A seminal work of the 20th century, “La Société du Spectacle” (1967) by Guy Debord is as well known for its complexity as for its philosophical depth. To better understand the thought of this revolutionary author, we spoke with Bertrand Cochard, philosopher and author of the book “Guy Debord et la philosophie” published by Hermann. According to him, the concept of spectacle would help us to better understand the problems of our contemporary society.
Le Comptoir: Most readers of Debord use the term “spectacle” without really understanding it. What do you think is the most common misinterpretation?
Bertrand Cochard: The main confusion consists in saying that the spectacle designates the hegemony of the media in the public sphere or the advent in the 20th century of a society of the image. This interpretation is not entirely wrong, but Debord specifies that the power of images or the power of the media are only the most superficial manifestation of the spectacle.
Can you explain the concept of “show” to us?
The term emerged at the end of the 1950s within the cultural field. The concept of spectacle finds its source in the dramaturgy of Bertolt Brecht. Two words about this playwright: Brecht criticized not only the state of passivity and non-intervention of the spectators of the classical theater, but the fact that, to compensate for this state, the classical theater set up strategies of identification (in particular the catharsis), giving viewers the illusion of activity. Brecht therefore seeks to break with this spectacular state by creating devices of distancing allowing the spectators to have a critical look at what is shown to them.
“Spectacular time is a time punctuated by commodities, the perpetual present of consumption. »
In the 1950s, the situationists took their inspiration from Brecht’s critique and extended it to social life in general. We would all have become spectators, kept away from a life presented as desirable. What society pushes us to identify with to compensate for this existential passivity are no longer heroes, as in classic tragedy, but stars, stars or politicians. In the 1960s, the notion of spectacle became politicized to designate a new form taken by capitalism. The essence of capitalism is to always seek to create more value, which leads to crises of overproduction. The merchandise is led to colonize new geographical territories to sell off this overproduction. After a while, there is nothing more to conquer, at least from a “spatial” point of view. The spectacle is the moment when, in order to be able to dispose of the merchandise produced in excess, capitalism has come to colonize our imaginations. This second concept therefore aims to designate the economic and social form taken by capitalism in the contemporary era.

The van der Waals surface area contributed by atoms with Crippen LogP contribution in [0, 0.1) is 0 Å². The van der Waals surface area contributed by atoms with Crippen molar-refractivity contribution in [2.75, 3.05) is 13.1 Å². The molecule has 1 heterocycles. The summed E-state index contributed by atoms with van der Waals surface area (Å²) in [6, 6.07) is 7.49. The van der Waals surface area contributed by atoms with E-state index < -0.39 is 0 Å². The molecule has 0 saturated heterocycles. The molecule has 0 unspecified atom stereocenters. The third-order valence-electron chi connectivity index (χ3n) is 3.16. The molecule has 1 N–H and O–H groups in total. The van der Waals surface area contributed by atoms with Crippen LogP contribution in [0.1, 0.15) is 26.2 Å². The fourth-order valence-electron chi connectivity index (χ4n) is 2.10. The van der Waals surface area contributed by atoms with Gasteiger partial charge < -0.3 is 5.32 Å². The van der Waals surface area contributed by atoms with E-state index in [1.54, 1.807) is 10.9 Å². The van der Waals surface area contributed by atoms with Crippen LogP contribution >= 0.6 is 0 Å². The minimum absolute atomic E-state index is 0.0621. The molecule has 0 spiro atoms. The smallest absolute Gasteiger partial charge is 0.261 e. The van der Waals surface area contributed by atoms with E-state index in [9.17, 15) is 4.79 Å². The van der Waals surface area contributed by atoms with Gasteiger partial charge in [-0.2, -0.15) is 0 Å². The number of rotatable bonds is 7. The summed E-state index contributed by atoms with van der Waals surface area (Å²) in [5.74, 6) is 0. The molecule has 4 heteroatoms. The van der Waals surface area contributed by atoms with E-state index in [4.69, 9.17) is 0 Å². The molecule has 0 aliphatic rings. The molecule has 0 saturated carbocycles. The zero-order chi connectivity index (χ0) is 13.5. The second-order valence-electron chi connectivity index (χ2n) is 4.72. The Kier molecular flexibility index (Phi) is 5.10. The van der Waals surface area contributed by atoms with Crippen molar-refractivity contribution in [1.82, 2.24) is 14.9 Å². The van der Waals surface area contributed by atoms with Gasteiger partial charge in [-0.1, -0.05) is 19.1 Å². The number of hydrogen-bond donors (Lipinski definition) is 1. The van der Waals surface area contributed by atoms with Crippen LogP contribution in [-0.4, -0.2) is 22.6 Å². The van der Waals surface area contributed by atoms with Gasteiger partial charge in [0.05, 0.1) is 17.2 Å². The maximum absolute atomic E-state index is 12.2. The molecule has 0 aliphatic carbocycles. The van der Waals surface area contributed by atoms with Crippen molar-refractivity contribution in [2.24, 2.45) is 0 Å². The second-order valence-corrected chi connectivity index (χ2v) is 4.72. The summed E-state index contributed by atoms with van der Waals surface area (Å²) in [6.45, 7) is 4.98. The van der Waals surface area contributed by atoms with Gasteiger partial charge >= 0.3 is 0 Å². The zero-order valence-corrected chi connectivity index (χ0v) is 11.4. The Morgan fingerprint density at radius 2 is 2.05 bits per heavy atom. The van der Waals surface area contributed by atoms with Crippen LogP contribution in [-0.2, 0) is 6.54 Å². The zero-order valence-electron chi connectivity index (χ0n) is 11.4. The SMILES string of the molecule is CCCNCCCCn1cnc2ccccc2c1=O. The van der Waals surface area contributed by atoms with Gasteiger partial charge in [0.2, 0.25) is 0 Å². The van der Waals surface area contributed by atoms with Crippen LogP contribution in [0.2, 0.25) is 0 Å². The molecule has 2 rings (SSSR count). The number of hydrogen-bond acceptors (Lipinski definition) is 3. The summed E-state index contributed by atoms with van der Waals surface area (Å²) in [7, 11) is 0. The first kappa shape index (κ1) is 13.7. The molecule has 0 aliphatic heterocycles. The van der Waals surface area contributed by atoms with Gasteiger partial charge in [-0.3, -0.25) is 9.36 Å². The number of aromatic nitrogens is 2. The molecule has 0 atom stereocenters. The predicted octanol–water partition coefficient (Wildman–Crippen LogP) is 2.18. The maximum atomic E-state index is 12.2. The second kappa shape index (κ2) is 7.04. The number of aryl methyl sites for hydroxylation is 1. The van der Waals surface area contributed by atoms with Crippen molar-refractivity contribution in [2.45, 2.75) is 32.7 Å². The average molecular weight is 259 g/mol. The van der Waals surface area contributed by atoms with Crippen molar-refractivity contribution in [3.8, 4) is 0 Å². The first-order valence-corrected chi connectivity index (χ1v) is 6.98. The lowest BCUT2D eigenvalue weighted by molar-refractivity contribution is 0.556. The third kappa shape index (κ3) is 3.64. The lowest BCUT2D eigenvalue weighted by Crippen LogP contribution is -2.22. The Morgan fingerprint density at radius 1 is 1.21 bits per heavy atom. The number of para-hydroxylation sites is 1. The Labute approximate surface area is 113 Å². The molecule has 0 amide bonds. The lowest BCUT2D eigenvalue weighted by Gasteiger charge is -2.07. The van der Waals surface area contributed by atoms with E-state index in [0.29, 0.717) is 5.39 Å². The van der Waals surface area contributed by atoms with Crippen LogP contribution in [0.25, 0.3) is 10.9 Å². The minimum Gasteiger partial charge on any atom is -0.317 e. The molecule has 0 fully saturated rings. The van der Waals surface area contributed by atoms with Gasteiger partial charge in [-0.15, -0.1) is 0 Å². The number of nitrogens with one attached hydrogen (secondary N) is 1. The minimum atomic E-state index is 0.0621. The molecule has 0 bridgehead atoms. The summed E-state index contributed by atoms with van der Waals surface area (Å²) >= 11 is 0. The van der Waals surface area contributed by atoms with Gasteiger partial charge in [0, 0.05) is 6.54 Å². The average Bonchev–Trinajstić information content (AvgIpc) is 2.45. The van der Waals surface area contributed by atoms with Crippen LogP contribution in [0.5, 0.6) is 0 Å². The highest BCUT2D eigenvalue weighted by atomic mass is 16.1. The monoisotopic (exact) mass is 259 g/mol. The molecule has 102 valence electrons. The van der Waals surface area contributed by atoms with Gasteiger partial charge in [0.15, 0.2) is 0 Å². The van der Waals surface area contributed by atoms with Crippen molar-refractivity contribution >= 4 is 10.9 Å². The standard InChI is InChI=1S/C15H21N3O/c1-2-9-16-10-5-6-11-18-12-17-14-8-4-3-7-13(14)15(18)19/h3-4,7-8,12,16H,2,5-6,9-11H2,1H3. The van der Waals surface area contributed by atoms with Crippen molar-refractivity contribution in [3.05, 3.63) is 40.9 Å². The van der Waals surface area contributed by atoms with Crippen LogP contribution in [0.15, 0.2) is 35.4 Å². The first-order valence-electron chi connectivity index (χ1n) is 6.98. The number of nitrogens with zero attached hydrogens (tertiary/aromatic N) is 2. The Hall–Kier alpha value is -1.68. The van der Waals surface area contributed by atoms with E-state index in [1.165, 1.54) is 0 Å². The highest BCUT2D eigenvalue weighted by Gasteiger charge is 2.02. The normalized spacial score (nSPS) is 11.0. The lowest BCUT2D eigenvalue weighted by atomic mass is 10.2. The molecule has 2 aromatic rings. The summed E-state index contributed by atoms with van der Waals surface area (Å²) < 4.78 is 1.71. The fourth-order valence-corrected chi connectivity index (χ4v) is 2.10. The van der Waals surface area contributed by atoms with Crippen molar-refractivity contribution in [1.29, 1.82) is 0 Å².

In your thesis, you propose another reading of the concept of spectacle by focusing on the notion of time.
In thesis 158 of The Society of the ShowGuy Debord defines the show as ” false awareness of time “. The concept of spectacle is to show that we are kept apart from history, separated from historical time. As if we didn’t understand what time was. Debord explains that the nature of time is to be irreversible. From antiquity to the present day, this irreversible, living and historical nature of time has been hidden from us. In Antiquity, time is represented in a cyclical way. In Christianity, we see time as a countdown, oriented by the Last Judgment. This is a false awareness of the irreversible nature of time.
Our era is no better: spectacular time is a time punctuated by commodities, the perpetual present of consumption. The spectacle conceals the historical character of time. We are helpless spectators of a story that is being made without us.
To respond to the problematic of the spectacle, the situationists proposed constructing situations. What is a situation in Debordian thought?
A situation is a moment of life which contrasts with the morose and traditional organization of bourgeois life. Situations are intense moments of life that situationists attempt to construct, consciously and deliberately, using all available means. For example, they will propose a way of reclaiming urban space by breaking away from the usual utilitarian perspective. They will criticize the functionalist architecture of Le Corbusier and propose to drift in the city. Someone who drifts explores the urban space by letting himself be carried away by the different atmospheres that a city can contain. He can thus live an experience radically different from the current experience.
Guy Debord invents a game concept that he opposes to the leisure industry. What would be the difference between the two?